Lionel Barber and Janan Ganesh discuss the UK Treasury's newly released estimates of what the consequences of leaving the EU would be for the UK economy

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Graham Watson's curator insight, April 20, 2:56 AM
The FT produces some of the most calm, dispassionate analysis of the economic arguments associated with Brexit. Lionel Barber and Janan Ganesh do a good job of reflecting on the Treasury document that George Osborne produced earlier in the week. A blessed relief, looking in particular at the claim that leaving the EU will cost the average household £4,300.
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Reality Check: Would Brexit cost your family £4,300? - BBC News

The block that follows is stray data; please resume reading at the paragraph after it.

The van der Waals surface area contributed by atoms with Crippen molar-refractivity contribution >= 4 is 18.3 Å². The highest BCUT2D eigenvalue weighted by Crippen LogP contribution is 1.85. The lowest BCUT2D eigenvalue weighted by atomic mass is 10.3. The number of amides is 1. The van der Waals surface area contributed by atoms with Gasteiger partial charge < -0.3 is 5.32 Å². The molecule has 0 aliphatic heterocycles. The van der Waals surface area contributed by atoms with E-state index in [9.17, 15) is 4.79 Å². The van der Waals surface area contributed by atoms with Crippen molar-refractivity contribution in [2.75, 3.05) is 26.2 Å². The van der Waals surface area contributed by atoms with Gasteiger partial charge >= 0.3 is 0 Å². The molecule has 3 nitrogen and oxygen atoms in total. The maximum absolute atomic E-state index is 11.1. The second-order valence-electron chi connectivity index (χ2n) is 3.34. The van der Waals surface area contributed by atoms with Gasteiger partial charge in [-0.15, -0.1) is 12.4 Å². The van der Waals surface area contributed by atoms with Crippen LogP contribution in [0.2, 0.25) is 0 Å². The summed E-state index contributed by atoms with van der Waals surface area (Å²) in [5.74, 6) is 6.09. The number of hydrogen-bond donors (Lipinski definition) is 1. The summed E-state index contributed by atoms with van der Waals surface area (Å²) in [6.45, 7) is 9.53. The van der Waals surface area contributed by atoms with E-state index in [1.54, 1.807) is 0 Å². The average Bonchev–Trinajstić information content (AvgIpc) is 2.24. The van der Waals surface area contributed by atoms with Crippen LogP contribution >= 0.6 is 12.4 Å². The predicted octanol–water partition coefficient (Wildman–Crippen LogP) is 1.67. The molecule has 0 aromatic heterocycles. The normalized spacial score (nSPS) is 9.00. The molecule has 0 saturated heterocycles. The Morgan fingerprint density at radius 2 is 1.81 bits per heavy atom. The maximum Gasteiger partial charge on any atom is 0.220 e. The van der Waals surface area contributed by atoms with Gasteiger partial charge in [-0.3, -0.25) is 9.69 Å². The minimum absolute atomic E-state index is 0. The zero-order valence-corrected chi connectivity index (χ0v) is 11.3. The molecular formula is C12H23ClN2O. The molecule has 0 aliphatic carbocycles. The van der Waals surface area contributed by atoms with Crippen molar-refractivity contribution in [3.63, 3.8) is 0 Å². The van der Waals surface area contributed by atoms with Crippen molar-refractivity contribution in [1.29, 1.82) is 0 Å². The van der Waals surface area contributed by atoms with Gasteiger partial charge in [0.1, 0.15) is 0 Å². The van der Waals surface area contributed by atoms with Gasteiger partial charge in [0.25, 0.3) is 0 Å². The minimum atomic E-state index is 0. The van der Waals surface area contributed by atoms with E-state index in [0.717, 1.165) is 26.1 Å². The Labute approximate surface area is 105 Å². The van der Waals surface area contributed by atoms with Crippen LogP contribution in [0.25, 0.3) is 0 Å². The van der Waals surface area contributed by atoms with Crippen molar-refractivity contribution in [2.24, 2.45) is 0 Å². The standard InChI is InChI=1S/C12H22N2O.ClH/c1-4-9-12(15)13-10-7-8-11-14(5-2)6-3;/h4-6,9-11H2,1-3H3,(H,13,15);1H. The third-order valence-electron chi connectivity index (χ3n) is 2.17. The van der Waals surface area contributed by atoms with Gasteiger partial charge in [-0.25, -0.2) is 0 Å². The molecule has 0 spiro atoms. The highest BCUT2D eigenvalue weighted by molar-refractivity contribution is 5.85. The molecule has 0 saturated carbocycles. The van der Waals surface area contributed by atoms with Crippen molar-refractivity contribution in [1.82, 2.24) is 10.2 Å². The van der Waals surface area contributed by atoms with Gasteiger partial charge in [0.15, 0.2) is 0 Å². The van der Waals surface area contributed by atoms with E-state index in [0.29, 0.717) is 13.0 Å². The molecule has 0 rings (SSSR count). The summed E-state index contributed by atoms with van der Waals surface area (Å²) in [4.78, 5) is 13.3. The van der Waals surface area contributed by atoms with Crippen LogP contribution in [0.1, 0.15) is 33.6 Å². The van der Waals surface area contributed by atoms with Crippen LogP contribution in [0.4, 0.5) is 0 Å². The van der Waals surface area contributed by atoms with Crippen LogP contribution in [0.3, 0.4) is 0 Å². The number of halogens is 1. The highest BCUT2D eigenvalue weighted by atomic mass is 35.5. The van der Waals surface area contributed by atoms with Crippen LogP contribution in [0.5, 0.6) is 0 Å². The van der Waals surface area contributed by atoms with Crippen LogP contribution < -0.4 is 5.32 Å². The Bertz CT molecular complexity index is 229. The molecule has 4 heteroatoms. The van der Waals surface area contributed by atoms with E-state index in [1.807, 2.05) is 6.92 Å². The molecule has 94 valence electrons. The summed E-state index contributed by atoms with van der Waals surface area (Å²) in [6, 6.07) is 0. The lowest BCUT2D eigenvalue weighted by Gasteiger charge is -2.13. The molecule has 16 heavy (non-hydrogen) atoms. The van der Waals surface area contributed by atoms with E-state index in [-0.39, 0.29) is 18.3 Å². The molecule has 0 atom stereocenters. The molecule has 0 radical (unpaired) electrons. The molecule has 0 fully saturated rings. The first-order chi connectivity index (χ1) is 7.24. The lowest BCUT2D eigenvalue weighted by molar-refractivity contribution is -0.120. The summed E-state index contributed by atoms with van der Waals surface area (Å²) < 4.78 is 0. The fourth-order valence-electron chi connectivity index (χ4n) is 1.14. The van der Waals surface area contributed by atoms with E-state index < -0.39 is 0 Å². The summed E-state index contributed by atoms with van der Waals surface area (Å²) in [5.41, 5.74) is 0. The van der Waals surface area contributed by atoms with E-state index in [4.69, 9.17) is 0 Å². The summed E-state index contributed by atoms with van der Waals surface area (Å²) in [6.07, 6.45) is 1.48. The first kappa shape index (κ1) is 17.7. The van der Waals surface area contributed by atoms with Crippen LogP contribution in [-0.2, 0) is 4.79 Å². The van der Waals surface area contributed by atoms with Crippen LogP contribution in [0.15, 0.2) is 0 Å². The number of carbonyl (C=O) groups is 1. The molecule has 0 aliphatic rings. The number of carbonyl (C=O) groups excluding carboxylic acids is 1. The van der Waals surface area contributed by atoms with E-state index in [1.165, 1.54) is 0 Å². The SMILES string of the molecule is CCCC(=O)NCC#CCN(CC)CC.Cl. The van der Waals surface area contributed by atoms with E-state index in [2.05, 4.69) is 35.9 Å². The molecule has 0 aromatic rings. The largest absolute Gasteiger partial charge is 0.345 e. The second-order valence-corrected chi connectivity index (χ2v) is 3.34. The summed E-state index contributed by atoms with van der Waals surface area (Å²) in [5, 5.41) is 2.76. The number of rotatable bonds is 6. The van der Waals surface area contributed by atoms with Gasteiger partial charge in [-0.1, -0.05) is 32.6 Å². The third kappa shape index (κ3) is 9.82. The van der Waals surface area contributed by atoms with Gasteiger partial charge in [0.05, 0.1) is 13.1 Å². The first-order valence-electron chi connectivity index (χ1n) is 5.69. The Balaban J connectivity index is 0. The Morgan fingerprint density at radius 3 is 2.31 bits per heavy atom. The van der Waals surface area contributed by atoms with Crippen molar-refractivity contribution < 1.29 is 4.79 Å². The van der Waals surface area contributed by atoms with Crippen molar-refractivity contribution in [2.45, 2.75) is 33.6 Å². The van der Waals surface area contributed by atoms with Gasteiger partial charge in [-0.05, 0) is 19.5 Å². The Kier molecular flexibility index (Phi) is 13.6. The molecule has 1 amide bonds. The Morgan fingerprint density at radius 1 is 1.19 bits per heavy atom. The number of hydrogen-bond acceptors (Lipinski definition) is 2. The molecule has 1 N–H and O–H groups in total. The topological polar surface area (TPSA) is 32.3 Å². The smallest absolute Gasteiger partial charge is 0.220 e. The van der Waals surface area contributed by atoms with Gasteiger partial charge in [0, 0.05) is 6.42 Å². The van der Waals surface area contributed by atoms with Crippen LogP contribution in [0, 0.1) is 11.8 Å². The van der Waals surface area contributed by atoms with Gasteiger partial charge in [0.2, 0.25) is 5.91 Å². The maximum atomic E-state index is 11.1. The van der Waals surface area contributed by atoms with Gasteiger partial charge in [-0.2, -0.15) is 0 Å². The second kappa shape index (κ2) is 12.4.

Reality Check: Would Brexit cost your family £4,300? - BBC News | Economics in Education | Scoop.it
The poster at George Osborne's event said leaving the EU would make your family poorer by £4,300 by 2030. Is that true?

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Graham Watson's curator insight, April 19, 3:36 AM
Excellent BBC article on the Chancellor's claim that Brexit will make every family in the UK £4,300 poorer by 2030. It looks at the claim and points out the GDP per household isn't the same as household income, and that the accuracy of forecasts up to 15 years into the future are necessarily questionable. However, it also points out that the methodology used is broadly sound, so acutally the general tenor of the Chancellor's claims can be validated - and it's not often that I say this...
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What is the real cost of UK's EU membership? BBC News

One thing the campaigns disagree on is the real cost of our membership. So how much money do we put in and how much of it do we get back? I've been taking a closer look at some of the latest figures from the Treasury to try to get to the bottom of it.